Marcelo Garbarino on May 31, 2020

Excellent course! Thank you!

sufuang on June 7, 2020

Nice & great presentation. It helps to understand multiprocessing, concurrent feature, and GIL block better. Is any way to get the codes and supporting material for this course? Thanks!

sroux53 on June 23, 2020

Excellent !

SUDHANSHU TIWARI on June 28, 2020

nicely teached even an intermidiate like me can also understand 👍👍

SEOTrafficHack DigitalSEO Marketing auto on July 19, 2020

Great practical applications possibilites for one of most efficient derived data types - namedtuples. For SEO tasks I did namedtuples classes to automate mapping of scrapped data keywords with their attributes. This course is great supplement how to process, map, join, combine and save time running processing data with multiple attributes.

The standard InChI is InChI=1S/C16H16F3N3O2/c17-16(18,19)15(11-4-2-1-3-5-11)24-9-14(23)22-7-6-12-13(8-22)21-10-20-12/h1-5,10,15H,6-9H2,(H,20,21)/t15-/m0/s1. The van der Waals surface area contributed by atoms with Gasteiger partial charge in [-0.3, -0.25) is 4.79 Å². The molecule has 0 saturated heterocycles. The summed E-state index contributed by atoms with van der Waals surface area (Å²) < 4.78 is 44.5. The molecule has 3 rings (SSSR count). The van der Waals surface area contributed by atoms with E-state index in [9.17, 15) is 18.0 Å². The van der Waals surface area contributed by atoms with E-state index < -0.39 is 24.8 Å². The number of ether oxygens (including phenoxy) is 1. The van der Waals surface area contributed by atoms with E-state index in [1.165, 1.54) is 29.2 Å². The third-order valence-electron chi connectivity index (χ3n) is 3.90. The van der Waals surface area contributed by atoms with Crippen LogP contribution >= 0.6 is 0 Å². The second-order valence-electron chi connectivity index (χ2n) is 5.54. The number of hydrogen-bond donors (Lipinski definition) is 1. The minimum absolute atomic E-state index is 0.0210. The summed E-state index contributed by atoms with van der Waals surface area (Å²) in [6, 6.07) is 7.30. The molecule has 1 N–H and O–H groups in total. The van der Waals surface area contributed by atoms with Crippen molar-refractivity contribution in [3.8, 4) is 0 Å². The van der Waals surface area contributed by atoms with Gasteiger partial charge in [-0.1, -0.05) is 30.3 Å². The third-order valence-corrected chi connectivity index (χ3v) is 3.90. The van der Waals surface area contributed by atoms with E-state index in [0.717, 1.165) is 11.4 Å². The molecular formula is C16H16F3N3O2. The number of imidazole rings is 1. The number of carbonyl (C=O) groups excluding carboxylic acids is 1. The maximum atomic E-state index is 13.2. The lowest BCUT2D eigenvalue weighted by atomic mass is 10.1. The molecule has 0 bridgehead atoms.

Divyanshu Sharma on July 27, 2020

Can you explain how does multiprocessing.dummy compare to concurrent.futures.ThreadPoolExecutor ?

Bartosz Zaczyński RP Team on Aug. 3, 2020

The concurrent.futures package came with Python 3.2, which was years after the multiprocessing.dummy. It was modeled after the Execution Framework from Java 5 and is now the preferred API for implementing thread pools in Python. That said, you still might want to use multiprocessing.dummy as an adapter layer for legacy code.

Become a Member to join the conversation.